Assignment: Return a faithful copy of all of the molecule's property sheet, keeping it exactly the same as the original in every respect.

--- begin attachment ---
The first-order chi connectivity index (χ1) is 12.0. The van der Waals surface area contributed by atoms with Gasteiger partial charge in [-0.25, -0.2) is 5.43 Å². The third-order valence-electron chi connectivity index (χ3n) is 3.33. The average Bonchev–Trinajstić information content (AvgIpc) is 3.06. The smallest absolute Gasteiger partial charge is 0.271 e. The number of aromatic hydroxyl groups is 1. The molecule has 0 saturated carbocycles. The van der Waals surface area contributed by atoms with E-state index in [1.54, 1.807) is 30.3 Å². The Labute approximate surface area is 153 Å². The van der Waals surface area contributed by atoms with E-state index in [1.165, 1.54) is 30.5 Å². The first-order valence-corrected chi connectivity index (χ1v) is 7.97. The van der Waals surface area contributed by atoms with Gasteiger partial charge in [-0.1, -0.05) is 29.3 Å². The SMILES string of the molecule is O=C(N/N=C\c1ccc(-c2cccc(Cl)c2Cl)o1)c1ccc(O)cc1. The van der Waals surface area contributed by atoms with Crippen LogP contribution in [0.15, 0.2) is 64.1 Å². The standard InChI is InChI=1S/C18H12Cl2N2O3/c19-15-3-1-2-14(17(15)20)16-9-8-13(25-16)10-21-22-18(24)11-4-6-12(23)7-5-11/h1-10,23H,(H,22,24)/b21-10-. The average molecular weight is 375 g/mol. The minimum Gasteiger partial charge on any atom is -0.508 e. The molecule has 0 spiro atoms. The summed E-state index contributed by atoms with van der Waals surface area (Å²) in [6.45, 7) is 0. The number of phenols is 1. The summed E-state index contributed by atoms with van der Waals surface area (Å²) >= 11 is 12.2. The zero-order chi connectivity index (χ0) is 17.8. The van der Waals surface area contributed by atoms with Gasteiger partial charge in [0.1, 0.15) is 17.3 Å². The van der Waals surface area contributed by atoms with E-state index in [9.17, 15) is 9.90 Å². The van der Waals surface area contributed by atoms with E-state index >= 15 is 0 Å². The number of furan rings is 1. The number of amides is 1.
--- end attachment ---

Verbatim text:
The first-order chi connectivity index (χ1) is 12.0. The van der Waals surface area contributed by atoms with Gasteiger partial charge in [-0.25, -0.2) is 5.43 Å². The third-order valence-electron chi connectivity index (χ3n) is 3.33. The average Bonchev–Trinajstić information content (AvgIpc) is 3.06. The smallest absolute Gasteiger partial charge is 0.271 e. The number of aromatic hydroxyl groups is 1. The molecule has 0 saturated carbocycles. The van der Waals surface area contributed by atoms with E-state index in [1.54, 1.807) is 30.3 Å². The Labute approximate surface area is 153 Å². The van der Waals surface area contributed by atoms with E-state index in [1.165, 1.54) is 30.5 Å². The first-order valence-corrected chi connectivity index (χ1v) is 7.97. The van der Waals surface area contributed by atoms with Gasteiger partial charge in [-0.1, -0.05) is 29.3 Å². The SMILES string of the molecule is O=C(N/N=C\c1ccc(-c2cccc(Cl)c2Cl)o1)c1ccc(O)cc1. The van der Waals surface area contributed by atoms with Crippen LogP contribution in [0.15, 0.2) is 64.1 Å². The standard InChI is InChI=1S/C18H12Cl2N2O3/c19-15-3-1-2-14(17(15)20)16-9-8-13(25-16)10-21-22-18(24)11-4-6-12(23)7-5-11/h1-10,23H,(H,22,24)/b21-10-. The average molecular weight is 375 g/mol. The minimum Gasteiger partial charge on any atom is -0.508 e. The molecule has 0 spiro atoms. The summed E-state index contributed by atoms with van der Waals surface area (Å²) in [6.45, 7) is 0. The number of phenols is 1. The summed E-state index contributed by atoms with van der Waals surface area (Å²) >= 11 is 12.2. The zero-order chi connectivity index (χ0) is 17.8. The van der Waals surface area contributed by atoms with Gasteiger partial charge in [0.1, 0.15) is 17.3 Å². The van der Waals surface area contributed by atoms with E-state index in [9.17, 15) is 9.90 Å². The van der Waals surface area contributed by atoms with E-state index >= 15 is 0 Å². The number of furan rings is 1. The number of amides is 1.